Summit Visitor: Former US Basketball Player Dennis Rodman, a Kim Jong Un Friend
Former National Basketball Association player Dennis Rodman said Tuesday he is happy to see a summit take place between U.S. President Donald Trump and North Korean leader Kim Jong Un.
In an interview with CNN, Rodman said he wants to see the two countries get along, and that Trump should "take a lot of credit because he went out of the box."
Rodman, who has traveled to North Korea five times to visit Kim, broke down in tears at one point in the interview when describing how he faced death threats after returning from one of those trips.
The 57-year-old arrived Monday in Singapore, the site of the Trump-Kim summit. He wore a T-shirt that said, "Peace Starts in Singapore," along with the logo for a cryptocurrency for the legalized marijuana industry that has paid for at least one of his trips to North Korea.
Rodman, a five-time champion in the National Basketball Association, is 20 years removed from his playing days. But he has stayed in the spotlight with his frequent trips to North Korea, which the U.S. State Department has distanced itself from over the years. Rodman said he was not sure if he would meet up with Kim on the sidelines of the summit.
US Strikes in Syria Increase by 300%
The U.S.-led coalition in Syria and Iraq has ramped up its attack on the final remnants of Islamic State, increasing the number of strikes by more than 300 percent over the number of airstrikes in March.
The coalition Monday announced that it conducted 225 strikes again Islamic State (IS) forces in May, a 304 percent increase over the 74 strikes it carried out in March.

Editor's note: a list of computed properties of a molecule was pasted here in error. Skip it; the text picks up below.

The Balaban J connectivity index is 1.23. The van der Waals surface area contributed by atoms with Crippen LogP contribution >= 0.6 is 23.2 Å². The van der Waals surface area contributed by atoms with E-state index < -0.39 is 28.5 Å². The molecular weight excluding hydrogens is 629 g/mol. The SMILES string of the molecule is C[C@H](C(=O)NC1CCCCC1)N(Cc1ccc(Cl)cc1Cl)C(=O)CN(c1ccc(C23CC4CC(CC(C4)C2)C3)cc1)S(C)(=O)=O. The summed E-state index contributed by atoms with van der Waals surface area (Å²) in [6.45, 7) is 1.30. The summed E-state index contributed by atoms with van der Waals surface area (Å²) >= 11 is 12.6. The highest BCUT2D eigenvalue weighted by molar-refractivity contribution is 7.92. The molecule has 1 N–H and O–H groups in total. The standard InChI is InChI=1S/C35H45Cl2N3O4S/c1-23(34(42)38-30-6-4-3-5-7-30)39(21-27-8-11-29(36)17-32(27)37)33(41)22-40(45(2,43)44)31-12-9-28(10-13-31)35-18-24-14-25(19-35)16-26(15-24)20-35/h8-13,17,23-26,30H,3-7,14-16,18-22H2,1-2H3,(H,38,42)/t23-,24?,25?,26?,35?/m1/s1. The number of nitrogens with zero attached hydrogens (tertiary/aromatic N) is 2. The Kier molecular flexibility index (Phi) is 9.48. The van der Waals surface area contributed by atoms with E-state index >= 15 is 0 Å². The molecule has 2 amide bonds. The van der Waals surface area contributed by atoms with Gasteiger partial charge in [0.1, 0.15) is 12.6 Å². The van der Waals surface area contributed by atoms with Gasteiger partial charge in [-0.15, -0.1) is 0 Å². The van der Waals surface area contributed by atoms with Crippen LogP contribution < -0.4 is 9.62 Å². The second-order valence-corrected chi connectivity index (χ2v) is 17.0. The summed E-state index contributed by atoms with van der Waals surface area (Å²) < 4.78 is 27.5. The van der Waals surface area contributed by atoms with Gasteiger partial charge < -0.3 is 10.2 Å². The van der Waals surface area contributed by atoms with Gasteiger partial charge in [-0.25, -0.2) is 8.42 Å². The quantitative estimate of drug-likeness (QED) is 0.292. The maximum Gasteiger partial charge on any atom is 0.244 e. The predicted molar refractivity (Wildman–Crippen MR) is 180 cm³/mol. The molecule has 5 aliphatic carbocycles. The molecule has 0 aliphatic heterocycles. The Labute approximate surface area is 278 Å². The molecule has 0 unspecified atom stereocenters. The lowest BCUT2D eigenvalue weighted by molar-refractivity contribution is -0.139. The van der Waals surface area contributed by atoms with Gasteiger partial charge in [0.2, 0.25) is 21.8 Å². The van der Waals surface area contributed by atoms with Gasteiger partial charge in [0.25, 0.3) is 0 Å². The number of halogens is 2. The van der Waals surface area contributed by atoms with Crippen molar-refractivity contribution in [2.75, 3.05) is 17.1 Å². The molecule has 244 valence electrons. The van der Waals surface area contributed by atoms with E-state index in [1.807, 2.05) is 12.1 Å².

Military officials said the strike numbers reflect a refocus by U.S.-supported Syrian Democratic Forces (SDF) on the latest counter-IS assault in the Middle Euphrates River Valley. Dubbed Operation Roundup, the assault follows months of U.S. calls to its allies, the SDF and Turkey, to stop fighting each other in northern Syria and turn their efforts toward defeating IS.
In March, the majority of the predominantly Kurdish population of Afrin, in northwest Syria, evacuated under threat of attack from Turkish military forces and Turkish-backed opposition forces. Some Kurdish fighters in the SDF flocked to Afrin after a plea from locals to protect the city.
U.S. officials have repeatedly said the fighting in northwestern Syria “distracts” from the counter-IS campaign and provides an opportunity for the group to begin reconstituting in some areas.
Coalition estimates of remaining Islamic State fighters in Iraq and Syria dropped below 3,000 last year, but coalition spokesman Army Col. Sean Ryan told VOA there are still plenty of fighters spread across the Middle Euphrates River Valley.